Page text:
Computer monitors have been around for decades, but they’ve really started to get interesting in the past few years. Across the industry, manufacturers are adding innovative touches to make their monitors more than basic display units. These are some of the super-monitors you may want to make space for in your office.
The 30-inch Gateway XHD3000 is a big monitor with an even bigger list of features, including myriad connections. It’s got six USB 2.0 ports and DVI, S-Video, component, composite, analog, and audio inputs. What really makes the XHD3000 stand out is its large, vivid display. It has 2560-by-1600 maximum resolution and boasts excellent sharpness and color quality. Its 1000:1 contrast ratio, 400cd/m2, and 6 millisecond response time also contribute to a superior viewing experience for movies and other entertainment. But make sure you have a high-end video card; otherwise the display won’t live up to its full potential. The monitor also has a built-in DXP eight-speaker system.
With a $999 price tag, the XHD3000 isn’t for the thrifty, though the monitor has come down considerably in price since its debut less than two years ago. It’s definitely worth the splurge for graphic designers and other users relying on great visuals. Be warned: The monitor does generate a lot of heat. Plus, you better have a big desk to set it on.
If you’re into the green movement, you may want to keep an eye on Asus’ Green VH192C and VH196 monitors. Asus hasn’t released much information about pricing or specs, but these monitors will probably be available sometime this year. Announced in March, the monitors are constructed with low levels of mercury and have just two lamps, which cut down on power consumption by more than 20 percent. Some energy-saving monitors don’t display as well because they aren’t as bright, but these two utilize advanced optical film for better image quality. The VH192C has a Color Shine glare-type panel, which the company says enhances image color density and saturation, clarifies borders, and increases image clarity. Both monitors have an aspect control feature, so users can select the full screen mode or 4:3 ratio.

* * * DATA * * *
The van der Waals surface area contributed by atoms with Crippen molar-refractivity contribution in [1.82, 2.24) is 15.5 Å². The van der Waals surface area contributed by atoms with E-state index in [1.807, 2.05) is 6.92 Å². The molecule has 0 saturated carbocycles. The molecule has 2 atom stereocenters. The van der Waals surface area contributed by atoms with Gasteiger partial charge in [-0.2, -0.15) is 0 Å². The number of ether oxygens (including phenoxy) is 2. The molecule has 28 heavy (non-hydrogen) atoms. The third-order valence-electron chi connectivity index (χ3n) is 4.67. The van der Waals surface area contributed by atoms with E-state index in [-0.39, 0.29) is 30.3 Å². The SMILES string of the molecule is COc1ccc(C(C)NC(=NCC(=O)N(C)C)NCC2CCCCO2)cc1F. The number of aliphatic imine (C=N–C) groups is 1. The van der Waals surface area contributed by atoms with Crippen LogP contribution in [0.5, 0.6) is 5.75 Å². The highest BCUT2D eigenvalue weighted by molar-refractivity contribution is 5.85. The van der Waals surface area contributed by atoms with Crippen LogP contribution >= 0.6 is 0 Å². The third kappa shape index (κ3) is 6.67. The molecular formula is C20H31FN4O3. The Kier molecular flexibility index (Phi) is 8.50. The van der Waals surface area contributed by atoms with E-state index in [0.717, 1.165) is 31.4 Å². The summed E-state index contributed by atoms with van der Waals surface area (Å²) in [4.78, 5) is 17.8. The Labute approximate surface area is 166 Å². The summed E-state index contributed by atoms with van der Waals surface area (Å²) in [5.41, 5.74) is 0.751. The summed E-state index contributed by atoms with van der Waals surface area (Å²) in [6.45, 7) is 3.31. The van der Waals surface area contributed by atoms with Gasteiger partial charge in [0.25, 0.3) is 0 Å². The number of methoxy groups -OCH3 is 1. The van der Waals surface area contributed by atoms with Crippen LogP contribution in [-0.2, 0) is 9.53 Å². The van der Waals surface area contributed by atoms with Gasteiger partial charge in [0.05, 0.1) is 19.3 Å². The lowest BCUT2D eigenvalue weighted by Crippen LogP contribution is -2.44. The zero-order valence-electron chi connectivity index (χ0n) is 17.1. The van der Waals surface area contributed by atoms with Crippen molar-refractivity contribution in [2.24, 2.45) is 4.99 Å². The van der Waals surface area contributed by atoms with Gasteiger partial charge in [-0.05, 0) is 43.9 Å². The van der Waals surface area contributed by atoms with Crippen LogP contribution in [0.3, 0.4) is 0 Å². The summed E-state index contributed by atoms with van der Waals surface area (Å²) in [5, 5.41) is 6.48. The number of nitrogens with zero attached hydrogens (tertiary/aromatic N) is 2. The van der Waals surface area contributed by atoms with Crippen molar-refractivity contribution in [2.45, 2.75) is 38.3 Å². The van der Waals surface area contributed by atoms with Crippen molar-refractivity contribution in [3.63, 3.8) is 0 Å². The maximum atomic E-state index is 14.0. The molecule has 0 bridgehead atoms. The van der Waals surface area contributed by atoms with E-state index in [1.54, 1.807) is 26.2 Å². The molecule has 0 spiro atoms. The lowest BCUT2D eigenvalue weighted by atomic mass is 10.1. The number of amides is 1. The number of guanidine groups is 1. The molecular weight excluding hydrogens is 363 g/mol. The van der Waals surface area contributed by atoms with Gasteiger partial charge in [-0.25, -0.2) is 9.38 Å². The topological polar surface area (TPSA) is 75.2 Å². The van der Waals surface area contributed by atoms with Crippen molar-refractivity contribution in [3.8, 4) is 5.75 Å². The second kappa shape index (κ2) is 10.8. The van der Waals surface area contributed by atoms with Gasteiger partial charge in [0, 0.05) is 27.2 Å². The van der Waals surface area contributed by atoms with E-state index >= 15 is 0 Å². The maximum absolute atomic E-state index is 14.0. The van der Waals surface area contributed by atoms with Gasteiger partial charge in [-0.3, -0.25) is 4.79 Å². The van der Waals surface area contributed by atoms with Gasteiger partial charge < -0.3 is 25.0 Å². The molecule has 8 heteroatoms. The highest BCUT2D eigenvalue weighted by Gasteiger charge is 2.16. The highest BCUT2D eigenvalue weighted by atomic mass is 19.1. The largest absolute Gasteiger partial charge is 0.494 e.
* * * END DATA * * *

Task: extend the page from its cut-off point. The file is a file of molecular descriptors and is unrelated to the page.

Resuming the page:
At the same time, Asus announced what it says is the first wireless computer monitor. The display, vaguely titled Wireless LCD Monitor, is part of Asus’ EzLink series and can be used for desktops or notebooks. It connects via either a wireless host controller interface or a wireless USB host wire adapter. Asus says the monitor will have the same image quality as its wired counterparts. Neat freaks will have to keep biting their nails in anticipation though because as with the Green monitors, Asus has released little information on availability.
One of the most innovative monitors for personal use actually comes with the whole package. HP’s touch monitors can be found in the brand’s TouchSmart PCs, which have varying levels of features. The top-of-the-line model, the IQ816, is wall-mountable and comes with a 25.5-inch monitor, Pocket Media Drive, TV tuner, Blu-ray, and built-in Web cam. Using N-trig touch technology, the screen is responsive to the drags and taps of your finger. The monitor is all about presentation and moving photos, slide shows, and videos around with the flick of a finger.
Indeed, it may be perfect for meetings and business presentations. It has 1920-by-1200 maximum resolution and a 1080p display, with sound image quality. The $2,099 IQ816’s monitor is one of the only nonretail touch screens widely available, but there should be more developments in touch screens in the near future.
Monitors with built-in speakers cut down on the amount of clutter on your desk. If you don’t want to shell out a thousand bucks for Gateway’s XHD3000, take a look at Acer’s moderately priced H243Hbmid 24-inch monitor, which comes with stereo speakers. It’s listed at $279.99 and has 1920-by-1080 maximum resolution, 300cd/m2, a 2ms response time and a 40000:1 max contrast ratio. The display quality of the monitor is fantastic, and you’ll be hard-pressed to find a similarly priced model with the same great picture.